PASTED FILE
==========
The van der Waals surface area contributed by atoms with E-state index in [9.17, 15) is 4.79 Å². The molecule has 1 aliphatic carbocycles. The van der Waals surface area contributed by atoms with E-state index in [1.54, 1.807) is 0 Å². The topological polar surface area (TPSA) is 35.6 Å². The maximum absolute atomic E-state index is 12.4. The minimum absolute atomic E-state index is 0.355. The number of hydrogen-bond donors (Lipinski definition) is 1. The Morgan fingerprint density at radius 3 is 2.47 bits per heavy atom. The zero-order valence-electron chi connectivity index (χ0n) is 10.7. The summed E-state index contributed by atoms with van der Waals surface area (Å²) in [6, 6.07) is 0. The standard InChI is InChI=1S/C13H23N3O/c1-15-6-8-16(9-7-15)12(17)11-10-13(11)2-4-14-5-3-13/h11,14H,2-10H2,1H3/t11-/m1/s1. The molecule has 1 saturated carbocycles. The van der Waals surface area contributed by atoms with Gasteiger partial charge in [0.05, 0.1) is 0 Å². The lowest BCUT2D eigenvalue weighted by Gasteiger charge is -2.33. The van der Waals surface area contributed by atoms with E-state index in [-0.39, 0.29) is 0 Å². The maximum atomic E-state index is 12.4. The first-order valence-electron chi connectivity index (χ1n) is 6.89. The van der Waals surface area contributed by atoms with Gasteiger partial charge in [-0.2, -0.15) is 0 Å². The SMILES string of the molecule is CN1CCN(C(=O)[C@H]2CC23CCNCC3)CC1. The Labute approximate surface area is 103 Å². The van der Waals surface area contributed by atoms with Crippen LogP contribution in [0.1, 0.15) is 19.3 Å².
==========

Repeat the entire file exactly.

The van der Waals surface area contributed by atoms with E-state index in [9.17, 15) is 4.79 Å². The molecule has 1 aliphatic carbocycles. The van der Waals surface area contributed by atoms with E-state index in [1.54, 1.807) is 0 Å². The topological polar surface area (TPSA) is 35.6 Å². The maximum absolute atomic E-state index is 12.4. The minimum absolute atomic E-state index is 0.355. The number of hydrogen-bond donors (Lipinski definition) is 1. The Morgan fingerprint density at radius 3 is 2.47 bits per heavy atom. The zero-order valence-electron chi connectivity index (χ0n) is 10.7. The summed E-state index contributed by atoms with van der Waals surface area (Å²) in [6, 6.07) is 0. The standard InChI is InChI=1S/C13H23N3O/c1-15-6-8-16(9-7-15)12(17)11-10-13(11)2-4-14-5-3-13/h11,14H,2-10H2,1H3/t11-/m1/s1. The molecule has 1 saturated carbocycles. The van der Waals surface area contributed by atoms with Gasteiger partial charge in [0.05, 0.1) is 0 Å². The lowest BCUT2D eigenvalue weighted by Gasteiger charge is -2.33. The van der Waals surface area contributed by atoms with E-state index in [-0.39, 0.29) is 0 Å². The maximum atomic E-state index is 12.4. The first-order valence-electron chi connectivity index (χ1n) is 6.89. The van der Waals surface area contributed by atoms with Gasteiger partial charge in [-0.2, -0.15) is 0 Å². The SMILES string of the molecule is CN1CCN(C(=O)[C@H]2CC23CCNCC3)CC1. The Labute approximate surface area is 103 Å². The van der Waals surface area contributed by atoms with Crippen LogP contribution in [0.1, 0.15) is 19.3 Å².